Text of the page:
Illinois Expands Medical Cannabis Program, New Mexico to Decide on Medical Marijuana Overhaul: Week in Review
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Illinois Expands Medical Cannabis Program, New Mexico to Decide on Medical Marijuana Overhaul: Week in Review

Illinois Gov. J.B. Pritzker signed legislation this week that makes the state’s medical marijuana program permanent and adds a list of new qualifying conditions.

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August 17, 2019

This week, Illinois Gov. J.B. Pritzker approved legislation that makes the state’s medical cannabis program permanent, while also expanding the list of qualifying conditions that can be treated with medical marijuana. Elsewhere, in New Mexico, the health department secretary will decide whether to limit medical cannabis cultivation to 1,750 mature plants per producer.

Here, we’ve rounded up the 10 headlines you need to know before this week is over.

  • Utah: Three companies are continuing to protest Utah’s decision to award a smaller number of medical cannabis cultivation licenses than allowed by law. Pure UT, Total Health Sciences and JLPR are appealing the state’s decision to reject their complaints to the Procurement Policy Board. Read more
  • New Mexico: The state is preparing to overhaul its medical cannabis market after a hearing officer endorsed key provisions of a plan designed to shore up cannabis supplies to New Mexico’s medical marijuana program without flooding the expanding market. State Health Department Secretary Kathyleen Kunkel now has the final say on whether to limit medical cannabis cultivation to 1,750 mature plants per producer. Read more
  • Idaho: Medical cannabis advocates can start gathering signatures for a 2020 ballot initiative after Idaho Secretary of State Lawrence Denney announced that the petition filed with his office has met all requirements. Advocates have until April 30, 2020, to collect 55,057 signatures from registered Idaho voters to get an initiative on the general election ballot. Read more
  • California: California Attorney General Xavier Becerra released a 16-page document that outlines current cannabis regulations and guidelines, and many speculate it could mean more enforcement action against illegal cannabis cultivators. While it does not state any new rules, the document provides law enforcement with an extensive history on cannabis legislation and guidelines. Read more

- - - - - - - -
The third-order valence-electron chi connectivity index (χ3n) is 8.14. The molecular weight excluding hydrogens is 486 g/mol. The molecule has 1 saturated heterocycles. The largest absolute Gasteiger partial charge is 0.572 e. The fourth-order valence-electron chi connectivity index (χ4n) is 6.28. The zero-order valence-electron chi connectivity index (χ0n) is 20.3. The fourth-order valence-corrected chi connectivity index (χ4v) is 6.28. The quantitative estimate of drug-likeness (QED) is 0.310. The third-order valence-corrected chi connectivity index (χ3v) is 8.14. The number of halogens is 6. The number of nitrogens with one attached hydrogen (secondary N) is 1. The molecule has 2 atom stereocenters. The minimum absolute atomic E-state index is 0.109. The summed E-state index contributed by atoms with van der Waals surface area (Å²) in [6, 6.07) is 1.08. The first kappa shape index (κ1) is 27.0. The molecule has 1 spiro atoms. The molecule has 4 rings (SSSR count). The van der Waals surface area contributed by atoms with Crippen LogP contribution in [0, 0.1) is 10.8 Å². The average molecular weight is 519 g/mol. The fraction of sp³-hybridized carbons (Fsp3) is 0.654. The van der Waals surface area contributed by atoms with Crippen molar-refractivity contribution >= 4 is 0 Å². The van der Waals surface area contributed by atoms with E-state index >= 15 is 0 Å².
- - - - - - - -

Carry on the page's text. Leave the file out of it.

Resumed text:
• Researchers at UC Davis have partnered with Biopharmaceutical Research Company, a federally compliant pharmaceutical company, to analyze the chemical and biological profiles of cannabis for the benefit of law enforcement, health care providers and scientific professionals. UCD and BRC researchers will analyze legally acquired cannabis materials in BRC’s labs to understand the chemical composition of THC, CBD and other cannabinoids. Read more
  • Alabama: The Medical Cannabis Study Commission held its first meeting Aug. 13. The commission is tasked with recommending legislation about medical cannabis in the state, which will be considered in the 2020 legislative session. Read more
  • Massachusetts: State cannabis regulators are considering trying out marijuana cafes, licensing home delivery businesses, changing the license fee structure and eliminating the annual registration fee for medical cannabis patients. Public hearings were held Aug. 14 at the Health Policy Commission, and the public had until the end of the day Aug. 15 to provide comment. Read more
  • Illinois: Gov. J.B. Pritzker approved legislation Aug. 12 that makes the state’s medical marijuana program permanent and adds a list of new qualifying conditions. Pritzker said the legislation “brings our medical cannabis program in line with my administration’s vision for equity and it makes adjustments for the lessons that we’ve learned since its inception.” Read more
  • Iowa: Iowa Relief officially launched this week as the state’s second licensed medical marijuana manufacturer. The company plans to release a tincture as its first product. Read more
  • Ohio: A state medical board committee decided not to recommend adding anxiety and autism spectrum disorder to the state’s list of qualifying conditions for medical cannabis after hearing from four physicians and reviewing several letters opposing the proposed conditions. The decision was a reversal from the committee’s decision in May to recommend adding the two conditions. Read more